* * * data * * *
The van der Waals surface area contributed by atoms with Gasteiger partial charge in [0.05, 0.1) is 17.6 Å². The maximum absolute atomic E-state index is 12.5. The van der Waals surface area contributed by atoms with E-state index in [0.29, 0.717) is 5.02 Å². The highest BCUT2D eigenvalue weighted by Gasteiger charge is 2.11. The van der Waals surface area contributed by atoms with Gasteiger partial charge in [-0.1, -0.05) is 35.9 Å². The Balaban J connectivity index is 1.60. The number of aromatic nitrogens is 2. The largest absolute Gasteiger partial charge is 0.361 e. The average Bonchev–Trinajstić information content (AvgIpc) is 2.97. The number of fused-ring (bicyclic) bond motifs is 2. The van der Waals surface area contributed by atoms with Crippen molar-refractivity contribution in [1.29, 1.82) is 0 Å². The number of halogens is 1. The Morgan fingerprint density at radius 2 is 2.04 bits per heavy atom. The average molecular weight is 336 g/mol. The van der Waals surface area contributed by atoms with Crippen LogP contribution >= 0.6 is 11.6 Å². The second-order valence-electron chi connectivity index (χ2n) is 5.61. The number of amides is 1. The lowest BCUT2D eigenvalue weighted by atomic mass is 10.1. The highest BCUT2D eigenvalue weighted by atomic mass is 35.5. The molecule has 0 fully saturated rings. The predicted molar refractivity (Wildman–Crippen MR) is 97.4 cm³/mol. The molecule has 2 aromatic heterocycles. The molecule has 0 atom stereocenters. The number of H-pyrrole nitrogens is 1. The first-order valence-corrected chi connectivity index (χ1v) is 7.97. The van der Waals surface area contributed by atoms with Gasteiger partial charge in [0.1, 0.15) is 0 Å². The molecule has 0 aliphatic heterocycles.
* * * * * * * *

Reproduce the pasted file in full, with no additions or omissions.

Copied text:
The van der Waals surface area contributed by atoms with Gasteiger partial charge in [0.05, 0.1) is 17.6 Å². The maximum absolute atomic E-state index is 12.5. The van der Waals surface area contributed by atoms with E-state index in [0.29, 0.717) is 5.02 Å². The highest BCUT2D eigenvalue weighted by Gasteiger charge is 2.11. The van der Waals surface area contributed by atoms with Gasteiger partial charge in [-0.1, -0.05) is 35.9 Å². The Balaban J connectivity index is 1.60. The number of aromatic nitrogens is 2. The largest absolute Gasteiger partial charge is 0.361 e. The average Bonchev–Trinajstić information content (AvgIpc) is 2.97. The number of fused-ring (bicyclic) bond motifs is 2. The van der Waals surface area contributed by atoms with Crippen molar-refractivity contribution in [1.29, 1.82) is 0 Å². The number of halogens is 1. The Morgan fingerprint density at radius 2 is 2.04 bits per heavy atom. The average molecular weight is 336 g/mol. The van der Waals surface area contributed by atoms with Crippen LogP contribution >= 0.6 is 11.6 Å². The second-order valence-electron chi connectivity index (χ2n) is 5.61. The number of amides is 1. The lowest BCUT2D eigenvalue weighted by atomic mass is 10.1. The highest BCUT2D eigenvalue weighted by atomic mass is 35.5. The molecule has 0 fully saturated rings. The predicted molar refractivity (Wildman–Crippen MR) is 97.4 cm³/mol. The molecule has 2 aromatic heterocycles. The molecule has 0 atom stereocenters. The number of H-pyrrole nitrogens is 1. The first-order valence-corrected chi connectivity index (χ1v) is 7.97. The van der Waals surface area contributed by atoms with Gasteiger partial charge in [0.1, 0.15) is 0 Å². The molecule has 0 aliphatic heterocycles.